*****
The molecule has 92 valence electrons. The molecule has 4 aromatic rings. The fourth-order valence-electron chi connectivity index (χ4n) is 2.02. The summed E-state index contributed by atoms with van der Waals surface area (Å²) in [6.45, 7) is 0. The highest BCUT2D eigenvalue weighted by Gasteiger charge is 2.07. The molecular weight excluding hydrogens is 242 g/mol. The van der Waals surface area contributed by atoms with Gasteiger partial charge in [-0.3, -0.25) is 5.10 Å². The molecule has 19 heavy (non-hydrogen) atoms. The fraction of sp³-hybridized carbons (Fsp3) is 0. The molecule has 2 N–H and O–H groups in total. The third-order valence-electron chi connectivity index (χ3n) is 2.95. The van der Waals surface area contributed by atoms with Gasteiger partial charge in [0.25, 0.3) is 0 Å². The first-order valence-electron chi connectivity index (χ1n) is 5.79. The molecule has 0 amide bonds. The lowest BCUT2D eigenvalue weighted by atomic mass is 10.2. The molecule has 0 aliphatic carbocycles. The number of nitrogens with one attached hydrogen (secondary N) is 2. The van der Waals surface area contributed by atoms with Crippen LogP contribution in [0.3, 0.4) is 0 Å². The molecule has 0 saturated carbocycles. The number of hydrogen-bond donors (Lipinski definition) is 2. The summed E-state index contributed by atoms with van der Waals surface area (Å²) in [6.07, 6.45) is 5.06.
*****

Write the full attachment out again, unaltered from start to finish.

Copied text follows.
The molecule has 92 valence electrons. The molecule has 4 aromatic rings. The fourth-order valence-electron chi connectivity index (χ4n) is 2.02. The summed E-state index contributed by atoms with van der Waals surface area (Å²) in [6.45, 7) is 0. The highest BCUT2D eigenvalue weighted by Gasteiger charge is 2.07. The molecular weight excluding hydrogens is 242 g/mol. The van der Waals surface area contributed by atoms with Gasteiger partial charge in [-0.3, -0.25) is 5.10 Å². The molecule has 19 heavy (non-hydrogen) atoms. The fraction of sp³-hybridized carbons (Fsp3) is 0. The molecule has 2 N–H and O–H groups in total. The third-order valence-electron chi connectivity index (χ3n) is 2.95. The van der Waals surface area contributed by atoms with Gasteiger partial charge in [0.25, 0.3) is 0 Å². The first-order valence-electron chi connectivity index (χ1n) is 5.79. The molecule has 0 amide bonds. The lowest BCUT2D eigenvalue weighted by atomic mass is 10.2. The molecule has 0 aliphatic carbocycles. The number of nitrogens with one attached hydrogen (secondary N) is 2. The van der Waals surface area contributed by atoms with Crippen LogP contribution in [0.3, 0.4) is 0 Å². The molecule has 0 saturated carbocycles. The number of hydrogen-bond donors (Lipinski definition) is 2. The summed E-state index contributed by atoms with van der Waals surface area (Å²) in [6.07, 6.45) is 5.06.